Stories about time travel have been a staple of science fiction ever since H. G. Wells invented the idea. The obvious advantage of the time-travel tale is that it allows the writer to drop a modern human, a character whose knowledge and attitudes will be comfortable for readers, into an unfamiliar world. Also, ancient history is full of drama, not to mention culturally meaningful events.
Nothing in contemporary physics suggests that time travel is possible, so really we’re dealing with fantasy, not science fiction. But all science fiction is fantasy, if you want to get technical about it. SF is a sub-genre of fantasy in which we’re supposed to pretend that the events being depicted could actually take place. With unicorns and vampires, the pretense is transparent, but in SF we’re supposed to convince ourselves that we’re not pretending.
The science fiction genre is jam-packed with pseudo-tech that has no plausible basis in reality. Off-loading your consciousness into a computer so you can live forever, there’s a good one. Utter balderdash, but a few writers have run off toward the goal-posts brandishing it in triumph. Telepathy, same deal. Novels with telepathy are considered SF by convention, but they’re fantasy.
The trick in writing SF is to make it seem believable. If you want to write a time-travel yarn, for instance, you’ll need to come up with an angle on the paradox problem, also called the grandfather paradox. What happens if you go back in time and kill your grandfather before your father was conceived? There are three or four possible routes around this roadblock, and you can choose the one that works best with your story, but you can’t avoid choosing one and sticking to it.
But that’s not what I want to talk about today. Instead, I’m thinking about the messy problem of the inertial frame of reference.
In a typical time-travel story, the lead character hops into the time machine and emerges at some point in the past, either at the same geographical location or at another one that the writer proposes to use as a setting (such as, perhaps, Jerusalem or the London of Jack the Ripper, both of which are popular choices). But where was London in 1888? Saying, “It was right where it is today,” is not quite good enough.
What inertial frame of reference does your time machine use? This is a question in physics.
Let’s suppose it’s the gravitational field of the Earth. Plenty of mass there. You can have some magic physics so your time machine will operate using the Earth as the frame of reference. Unfortunately, the Earth is spinning at a rate of about a thousand miles an hour. Let’s suppose you try sending your time traveler back in time by one hour. Depending on how far your time machine is from the equator, your time traveler is going to step out of the machine (or force-field, or whatever) as much as a thousand miles east of where you expect her to be. If the time machine is in New York or Japan, the time traveler will end up in the ocean.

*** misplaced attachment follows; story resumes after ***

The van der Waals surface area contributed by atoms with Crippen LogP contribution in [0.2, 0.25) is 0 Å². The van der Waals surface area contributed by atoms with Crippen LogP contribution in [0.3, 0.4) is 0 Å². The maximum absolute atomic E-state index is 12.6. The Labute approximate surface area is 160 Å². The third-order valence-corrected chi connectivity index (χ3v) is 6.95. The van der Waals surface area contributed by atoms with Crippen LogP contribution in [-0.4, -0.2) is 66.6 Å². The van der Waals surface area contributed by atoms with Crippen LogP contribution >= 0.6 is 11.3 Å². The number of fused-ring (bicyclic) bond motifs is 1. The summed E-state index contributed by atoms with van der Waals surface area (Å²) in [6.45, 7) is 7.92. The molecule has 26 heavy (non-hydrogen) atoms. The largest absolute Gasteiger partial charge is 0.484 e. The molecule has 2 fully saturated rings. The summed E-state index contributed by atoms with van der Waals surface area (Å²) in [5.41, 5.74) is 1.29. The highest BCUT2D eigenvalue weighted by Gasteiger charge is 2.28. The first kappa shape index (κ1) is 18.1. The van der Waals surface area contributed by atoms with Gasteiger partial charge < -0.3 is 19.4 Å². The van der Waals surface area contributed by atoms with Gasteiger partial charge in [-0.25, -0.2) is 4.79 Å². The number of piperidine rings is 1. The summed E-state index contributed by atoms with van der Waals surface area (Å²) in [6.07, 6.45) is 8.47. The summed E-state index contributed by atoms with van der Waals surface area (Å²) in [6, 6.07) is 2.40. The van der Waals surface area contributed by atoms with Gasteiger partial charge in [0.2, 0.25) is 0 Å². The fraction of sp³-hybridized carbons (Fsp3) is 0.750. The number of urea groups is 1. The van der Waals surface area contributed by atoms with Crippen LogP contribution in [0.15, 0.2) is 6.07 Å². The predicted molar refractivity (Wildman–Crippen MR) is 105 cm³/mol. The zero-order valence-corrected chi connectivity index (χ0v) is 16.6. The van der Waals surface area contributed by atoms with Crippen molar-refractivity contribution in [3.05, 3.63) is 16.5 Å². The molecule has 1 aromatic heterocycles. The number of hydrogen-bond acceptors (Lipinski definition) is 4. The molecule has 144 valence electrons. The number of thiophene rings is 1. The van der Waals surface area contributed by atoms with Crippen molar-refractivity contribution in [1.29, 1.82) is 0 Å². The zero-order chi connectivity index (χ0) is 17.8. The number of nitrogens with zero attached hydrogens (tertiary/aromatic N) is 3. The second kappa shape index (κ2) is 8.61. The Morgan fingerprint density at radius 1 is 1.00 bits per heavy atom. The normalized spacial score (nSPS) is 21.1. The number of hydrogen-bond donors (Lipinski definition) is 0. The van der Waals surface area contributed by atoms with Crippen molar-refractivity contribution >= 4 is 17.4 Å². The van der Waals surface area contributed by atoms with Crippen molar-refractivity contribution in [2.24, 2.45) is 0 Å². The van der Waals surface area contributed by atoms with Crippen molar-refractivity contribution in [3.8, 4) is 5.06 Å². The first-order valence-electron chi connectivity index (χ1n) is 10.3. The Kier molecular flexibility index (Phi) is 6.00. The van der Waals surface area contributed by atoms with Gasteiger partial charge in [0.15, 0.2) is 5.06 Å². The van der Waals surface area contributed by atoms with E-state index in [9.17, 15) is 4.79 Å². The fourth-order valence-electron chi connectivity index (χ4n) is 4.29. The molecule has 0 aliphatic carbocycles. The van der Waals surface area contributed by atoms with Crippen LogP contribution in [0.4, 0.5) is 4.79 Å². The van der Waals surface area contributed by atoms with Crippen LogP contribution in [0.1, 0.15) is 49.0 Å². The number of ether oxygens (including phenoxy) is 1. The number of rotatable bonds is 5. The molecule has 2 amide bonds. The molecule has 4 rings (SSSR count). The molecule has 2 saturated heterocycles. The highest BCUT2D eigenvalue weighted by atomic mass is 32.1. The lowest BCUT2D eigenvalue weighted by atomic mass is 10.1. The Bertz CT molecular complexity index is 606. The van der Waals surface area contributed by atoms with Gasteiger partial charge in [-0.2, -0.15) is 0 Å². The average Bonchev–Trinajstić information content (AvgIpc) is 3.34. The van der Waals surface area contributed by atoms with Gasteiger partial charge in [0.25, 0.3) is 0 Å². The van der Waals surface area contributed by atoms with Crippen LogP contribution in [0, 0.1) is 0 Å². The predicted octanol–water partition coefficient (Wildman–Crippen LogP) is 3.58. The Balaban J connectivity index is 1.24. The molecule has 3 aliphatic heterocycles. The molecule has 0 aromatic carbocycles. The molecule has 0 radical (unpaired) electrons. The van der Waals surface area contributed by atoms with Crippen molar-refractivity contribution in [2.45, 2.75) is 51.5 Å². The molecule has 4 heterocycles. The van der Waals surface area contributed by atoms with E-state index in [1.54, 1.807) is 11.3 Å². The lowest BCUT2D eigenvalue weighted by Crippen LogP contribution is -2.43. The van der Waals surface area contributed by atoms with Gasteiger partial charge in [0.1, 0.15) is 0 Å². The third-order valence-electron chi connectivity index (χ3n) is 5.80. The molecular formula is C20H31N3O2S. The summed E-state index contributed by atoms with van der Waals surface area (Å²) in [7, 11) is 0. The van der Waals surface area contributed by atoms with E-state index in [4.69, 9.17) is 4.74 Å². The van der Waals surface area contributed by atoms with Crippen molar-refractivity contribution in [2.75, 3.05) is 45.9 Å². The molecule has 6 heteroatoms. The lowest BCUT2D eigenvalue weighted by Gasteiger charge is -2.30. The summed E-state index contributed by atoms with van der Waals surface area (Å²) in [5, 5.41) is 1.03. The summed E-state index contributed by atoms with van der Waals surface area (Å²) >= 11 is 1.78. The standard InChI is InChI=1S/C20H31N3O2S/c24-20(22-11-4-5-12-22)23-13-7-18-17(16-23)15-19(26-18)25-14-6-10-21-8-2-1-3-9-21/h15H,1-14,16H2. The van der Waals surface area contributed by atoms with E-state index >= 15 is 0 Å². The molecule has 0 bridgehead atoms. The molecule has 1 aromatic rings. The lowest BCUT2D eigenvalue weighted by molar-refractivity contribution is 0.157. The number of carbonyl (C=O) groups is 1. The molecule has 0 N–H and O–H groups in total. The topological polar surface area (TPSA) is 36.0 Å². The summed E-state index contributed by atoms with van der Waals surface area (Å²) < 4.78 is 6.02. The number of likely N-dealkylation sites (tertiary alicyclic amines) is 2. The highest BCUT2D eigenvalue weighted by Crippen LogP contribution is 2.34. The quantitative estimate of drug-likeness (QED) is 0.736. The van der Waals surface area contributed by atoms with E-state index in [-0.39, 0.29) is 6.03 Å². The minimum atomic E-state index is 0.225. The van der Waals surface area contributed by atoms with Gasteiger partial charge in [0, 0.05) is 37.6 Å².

Okay, you can add a super-computer to your time machine so as to compensate for that. Now you’re moving your time traveler through both space and time, so you get an effective teleporting device for free. That could make for a good story, and you’re welcome to write it if you like.
But wait: Is the Earth really a valid frame of reference? What if the Sun and its planetary system are the frame of reference? In that case, a chrononaut who travels an hour into the past will emerge in outer space, because the Earth is traveling around the Sun at about 67,000 miles per hour. Also, if the solar system is the frame of reference, no matter how good your super-computer is at tracking where the Earth was or will be, you can’t make time jumps of a century at all, because at that time-scale the solar system is chaotic. The gravitational pull of Jupiter and Saturn will have somewhat altered the orbit of the Earth, and there’s really no way to calculate how.
And then there’s the galaxy. What if the galaxy is your frame of reference? In that case, the Earth is moving through the galaxy in a spiral shaped like an enormous corkscrew, and the gravitational fields of nearby stars have to be taken into account. Also, the galaxy itself is in motion relative to … well, relative to other galaxies, which are also in motion.
One of the odd things about the universe is that there really isn’t an inertial frame of reference, other than in a strictly local sense. To quote Alan Watts only slightly out of context, “This is it.”
But don’t let that discourage you. Go ahead and write your time-travel novel. There are some great ones! And nobody but pedants like me will pause and say, “No, but wait….”